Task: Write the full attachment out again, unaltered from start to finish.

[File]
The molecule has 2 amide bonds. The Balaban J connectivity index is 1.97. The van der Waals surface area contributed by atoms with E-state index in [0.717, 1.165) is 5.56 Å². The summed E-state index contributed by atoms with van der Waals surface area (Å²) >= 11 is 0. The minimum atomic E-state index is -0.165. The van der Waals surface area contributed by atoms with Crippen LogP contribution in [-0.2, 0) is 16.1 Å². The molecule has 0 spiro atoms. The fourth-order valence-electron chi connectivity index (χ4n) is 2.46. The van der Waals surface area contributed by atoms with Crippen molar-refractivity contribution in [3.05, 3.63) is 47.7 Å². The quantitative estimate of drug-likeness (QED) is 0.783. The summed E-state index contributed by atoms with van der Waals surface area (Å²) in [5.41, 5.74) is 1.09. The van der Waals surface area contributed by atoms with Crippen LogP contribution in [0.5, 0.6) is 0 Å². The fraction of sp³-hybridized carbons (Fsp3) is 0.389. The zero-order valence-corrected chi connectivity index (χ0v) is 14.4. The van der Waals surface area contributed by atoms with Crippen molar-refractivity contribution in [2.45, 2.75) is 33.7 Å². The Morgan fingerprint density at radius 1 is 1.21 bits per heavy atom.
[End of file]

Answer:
The molecule has 2 amide bonds. The Balaban J connectivity index is 1.97. The van der Waals surface area contributed by atoms with E-state index in [0.717, 1.165) is 5.56 Å². The summed E-state index contributed by atoms with van der Waals surface area (Å²) >= 11 is 0. The minimum atomic E-state index is -0.165. The van der Waals surface area contributed by atoms with Crippen LogP contribution in [-0.2, 0) is 16.1 Å². The molecule has 0 spiro atoms. The fourth-order valence-electron chi connectivity index (χ4n) is 2.46. The van der Waals surface area contributed by atoms with Crippen molar-refractivity contribution in [3.05, 3.63) is 47.7 Å². The quantitative estimate of drug-likeness (QED) is 0.783. The summed E-state index contributed by atoms with van der Waals surface area (Å²) in [5.41, 5.74) is 1.09. The van der Waals surface area contributed by atoms with Crippen LogP contribution in [0.5, 0.6) is 0 Å². The fraction of sp³-hybridized carbons (Fsp3) is 0.389. The zero-order valence-corrected chi connectivity index (χ0v) is 14.4. The van der Waals surface area contributed by atoms with Crippen molar-refractivity contribution in [2.45, 2.75) is 33.7 Å². The Morgan fingerprint density at radius 1 is 1.21 bits per heavy atom.